MEMBERS’ EVALUATIONS ON Hallelujah:  “The best of the half-century”—“Terrible!–a classic collection of racial stereotypes; an imposition, if not an insult, to T.F.S should never have been shown”—“A beautiful film done in a sincere, straightforward way; characters vividly drawn, emerged as real people in true-to-life story; matching of sound track with lip movement of actors remarkably well done considering the pioneering in this field going on at time this great film was made”—“Vidor looked and listened much, understood little; do the peasants in ‘Fontamara’ have an existence separate from the landlords?  Do Negroes and whites have separate existences?  Amazing how idealized Negro peasant life was; ‘Uncle Tom’ attitude; why wasn’t it shown in the South?  It’s a typical expression of the white Southerner’s attitude”—“Well worth seeing for content and as a piece of film-making; terrific impact of religious rites; beautiful simplicity; historical interest; integration of music and dance a natural part of life of the people; Richard Griffith would impose on the film an element quite foreign to the maker’s intention, to show conflict of sexual and religious drives in these people; Vidor beautifully filmed these manifestations at one period in their history; that the expression of these manifestations have changed since makes the work quite unique”—“Certainly a splendid film”—“Rituals, songs and dances authentic”—“A strong, moving, honest film; liked it a lot; realism terrifically exciting; some abrupt changes that seem archaic nowadays”—“Very ambitious effort; for its day gave a fine understanding of Negro life and character; liked documentary quality; disliked jerkiness and over-elaborate plot”—“Parts of film extremely realistic, natural and moving; other parts ‘soap-opera’ in quality; but on the whole, impressive and poetic”—“A great film! and no more to be judged solely as a sociological report or treatise than the novels of Hardy or Twain; whatever its limitations, Vidor’s vision at the time was rich, positive, and I think sincere; an American painting done with strong strokes and leaving an unforgettable image in the mind; overall humanitarian tone; Melville-esque stature of leading character; but rhythmic structure seems weakened by short, title-separated sequences near end”—“Utterly true to its theme, ‘eternal conflict of flesh and spirit’; Vidor wisely avoided ambitious references to Negroes’ place in white society; his staying within the scope of his theme and the compassionate treatment and superb acting, together with amazing technical achievement and authentic detail, make it a film to remember; a tribute to the discernment of the programme committee”.


The Childhood of Maxim Gorki by Mark Donskoi (U.S.S.R. 1938)

will be screened and discussed

Monday, February 15, 1954 – 8.15 p.m.
(PLACE: to be announced at the Feb. 8th Exhibition Meeting)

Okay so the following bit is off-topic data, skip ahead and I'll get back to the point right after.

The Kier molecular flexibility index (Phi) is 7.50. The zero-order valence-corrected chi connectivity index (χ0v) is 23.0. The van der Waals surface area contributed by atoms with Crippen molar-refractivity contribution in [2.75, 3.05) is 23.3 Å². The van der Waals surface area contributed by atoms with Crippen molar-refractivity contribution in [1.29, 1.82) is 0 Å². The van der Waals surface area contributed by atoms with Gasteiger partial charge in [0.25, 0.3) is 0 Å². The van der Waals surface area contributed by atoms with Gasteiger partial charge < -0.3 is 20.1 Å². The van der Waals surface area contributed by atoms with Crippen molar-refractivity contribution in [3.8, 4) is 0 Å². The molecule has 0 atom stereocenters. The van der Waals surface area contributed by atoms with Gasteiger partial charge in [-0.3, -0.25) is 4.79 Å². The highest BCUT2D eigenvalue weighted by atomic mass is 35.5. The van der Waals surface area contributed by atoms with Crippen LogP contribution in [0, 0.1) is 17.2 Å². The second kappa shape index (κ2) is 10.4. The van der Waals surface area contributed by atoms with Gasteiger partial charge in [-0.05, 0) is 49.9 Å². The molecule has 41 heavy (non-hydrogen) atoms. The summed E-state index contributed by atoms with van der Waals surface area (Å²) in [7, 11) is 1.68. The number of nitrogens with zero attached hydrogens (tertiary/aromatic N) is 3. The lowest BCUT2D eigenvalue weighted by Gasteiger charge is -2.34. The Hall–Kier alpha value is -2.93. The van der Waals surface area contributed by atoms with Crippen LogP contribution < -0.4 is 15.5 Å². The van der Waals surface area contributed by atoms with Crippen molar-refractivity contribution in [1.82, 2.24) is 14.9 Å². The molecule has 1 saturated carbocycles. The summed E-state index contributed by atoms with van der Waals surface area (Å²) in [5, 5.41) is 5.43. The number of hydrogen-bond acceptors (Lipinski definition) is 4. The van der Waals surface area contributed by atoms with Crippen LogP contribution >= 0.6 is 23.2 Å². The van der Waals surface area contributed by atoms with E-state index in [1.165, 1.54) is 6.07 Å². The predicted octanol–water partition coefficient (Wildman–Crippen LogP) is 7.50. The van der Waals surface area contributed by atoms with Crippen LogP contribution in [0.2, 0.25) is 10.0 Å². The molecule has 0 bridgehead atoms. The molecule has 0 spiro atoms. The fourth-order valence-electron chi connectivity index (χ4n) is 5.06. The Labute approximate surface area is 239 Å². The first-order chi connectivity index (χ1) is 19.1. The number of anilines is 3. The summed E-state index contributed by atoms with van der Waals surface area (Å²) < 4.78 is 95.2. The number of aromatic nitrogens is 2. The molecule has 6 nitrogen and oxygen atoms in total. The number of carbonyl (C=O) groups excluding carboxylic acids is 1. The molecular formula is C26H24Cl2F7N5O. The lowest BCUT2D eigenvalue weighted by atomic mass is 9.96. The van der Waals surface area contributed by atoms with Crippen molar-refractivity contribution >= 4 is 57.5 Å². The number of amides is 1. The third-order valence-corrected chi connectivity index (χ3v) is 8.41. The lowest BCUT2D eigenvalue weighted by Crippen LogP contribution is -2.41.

A Panel of specialists will give their views
on different aspects of the film.

This film, the first in the trilogy based on Maxim Gorki’s
autobiographies was exhibited in the Society’s 1950-51
Season and voted one of the best of that year.  It is
being repeated to provide an introduction to the second
part, My Apprenticeship (Out in the World) which will be
shown at the regular Exhibition Meeting in March.




ADMIT 1:  This form will admit 1 member of T.F.S. to –

The showing of The Childhood of Maxim Gorki on Feb158:15 p.m.

A panel of specialists will comment on various aspect of the film:
…..The film as an adaptation (historical and literary background)
…..Its human and folk qualities
…..Its artistic and technical aspects

MAXIM GORKI     1868-1936

ALEKSYEI MARSIMOVITCH PYESHOKOF (pseudonym MAXIM GORKI), the last of the great literary figures of the pre-revolutionary era was born in 1868.  The amazing story of his own life is told in his autobiographical series:  Childhood (1913), Among Strangers (1915), My Universities (1923), Recollections (1924).  (The first three were filmed in the late ‘thirties by Mark Donskoi; the second in the trilogy was re-titled My Apprenticeship or Out in the World).

His father died when he was five; Gorki then went to live with his maternal grandparents.  In the film, Childhood, we have the unforgettable portraits of his mean, brutal grandfather, and his wonderfully courageous and loving grandmother.  When the old people became poor, the grandfather turned the young Gorki out of the house.  He toiled at a multitude of odd jobs and was often out of work.  He was in turn a bootmaker’s apprentice, a pantry boy on a Volga steamer, a night watchman and a worker in a cellar bakery.  He somehow scraped together an education and began to publish short stories; after this period, shortly before the first World War, he turned to long problems of society and to the drama.  In 1902  he was elected an honorary  member of the Academy of Sciences but his election was annulled by the government.  After the relaxation of State censorship in 1905 he was able to found the literary periodical called Knowledge.  At the first Congress of Soviet Writers in 1934 Maxim Gorki played a prominent part.  He died in 1936.

Reference:  Russian Literature from Pushkin to the Present Day by Richard Hare

Leave a Reply

Your email address will not be published. Required fields are marked *